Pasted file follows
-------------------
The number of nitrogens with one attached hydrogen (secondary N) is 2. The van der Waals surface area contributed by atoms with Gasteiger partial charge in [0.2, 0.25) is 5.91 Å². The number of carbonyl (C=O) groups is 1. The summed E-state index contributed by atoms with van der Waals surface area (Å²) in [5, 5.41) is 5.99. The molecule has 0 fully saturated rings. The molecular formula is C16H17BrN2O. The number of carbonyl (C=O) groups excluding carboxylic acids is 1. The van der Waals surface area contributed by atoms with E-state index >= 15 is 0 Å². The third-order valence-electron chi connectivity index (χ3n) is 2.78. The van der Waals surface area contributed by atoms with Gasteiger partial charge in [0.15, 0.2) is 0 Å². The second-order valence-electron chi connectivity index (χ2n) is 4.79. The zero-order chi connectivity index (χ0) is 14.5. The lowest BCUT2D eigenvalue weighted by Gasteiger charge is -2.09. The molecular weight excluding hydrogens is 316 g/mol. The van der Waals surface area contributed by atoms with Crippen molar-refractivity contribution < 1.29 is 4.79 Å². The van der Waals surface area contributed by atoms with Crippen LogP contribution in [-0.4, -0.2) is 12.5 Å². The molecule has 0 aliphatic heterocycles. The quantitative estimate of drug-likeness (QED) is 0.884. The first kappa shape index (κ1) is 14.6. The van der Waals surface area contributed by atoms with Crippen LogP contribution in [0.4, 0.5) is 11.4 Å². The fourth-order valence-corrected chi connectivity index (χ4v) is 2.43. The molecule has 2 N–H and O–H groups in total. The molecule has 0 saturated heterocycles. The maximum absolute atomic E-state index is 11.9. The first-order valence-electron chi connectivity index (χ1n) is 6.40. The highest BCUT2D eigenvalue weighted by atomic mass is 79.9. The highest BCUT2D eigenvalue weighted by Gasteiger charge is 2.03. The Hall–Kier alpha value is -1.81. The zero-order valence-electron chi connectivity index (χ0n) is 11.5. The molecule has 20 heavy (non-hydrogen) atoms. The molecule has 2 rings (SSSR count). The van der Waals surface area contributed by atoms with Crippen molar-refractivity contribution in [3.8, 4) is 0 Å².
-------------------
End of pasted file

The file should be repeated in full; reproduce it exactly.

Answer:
The number of nitrogens with one attached hydrogen (secondary N) is 2. The van der Waals surface area contributed by atoms with Gasteiger partial charge in [0.2, 0.25) is 5.91 Å². The number of carbonyl (C=O) groups is 1. The summed E-state index contributed by atoms with van der Waals surface area (Å²) in [5, 5.41) is 5.99. The molecule has 0 fully saturated rings. The molecular formula is C16H17BrN2O. The number of carbonyl (C=O) groups excluding carboxylic acids is 1. The van der Waals surface area contributed by atoms with E-state index >= 15 is 0 Å². The third-order valence-electron chi connectivity index (χ3n) is 2.78. The van der Waals surface area contributed by atoms with Gasteiger partial charge in [0.15, 0.2) is 0 Å². The second-order valence-electron chi connectivity index (χ2n) is 4.79. The zero-order chi connectivity index (χ0) is 14.5. The lowest BCUT2D eigenvalue weighted by Gasteiger charge is -2.09. The molecular weight excluding hydrogens is 316 g/mol. The van der Waals surface area contributed by atoms with Crippen molar-refractivity contribution < 1.29 is 4.79 Å². The van der Waals surface area contributed by atoms with Crippen LogP contribution in [-0.4, -0.2) is 12.5 Å². The molecule has 0 aliphatic heterocycles. The quantitative estimate of drug-likeness (QED) is 0.884. The first kappa shape index (κ1) is 14.6. The van der Waals surface area contributed by atoms with Crippen LogP contribution in [0.4, 0.5) is 11.4 Å². The fourth-order valence-corrected chi connectivity index (χ4v) is 2.43. The molecule has 2 N–H and O–H groups in total. The molecule has 0 saturated heterocycles. The maximum absolute atomic E-state index is 11.9. The first-order valence-electron chi connectivity index (χ1n) is 6.40. The highest BCUT2D eigenvalue weighted by atomic mass is 79.9. The highest BCUT2D eigenvalue weighted by Gasteiger charge is 2.03. The Hall–Kier alpha value is -1.81. The zero-order valence-electron chi connectivity index (χ0n) is 11.5. The molecule has 20 heavy (non-hydrogen) atoms. The molecule has 2 rings (SSSR count). The van der Waals surface area contributed by atoms with Crippen molar-refractivity contribution in [3.8, 4) is 0 Å².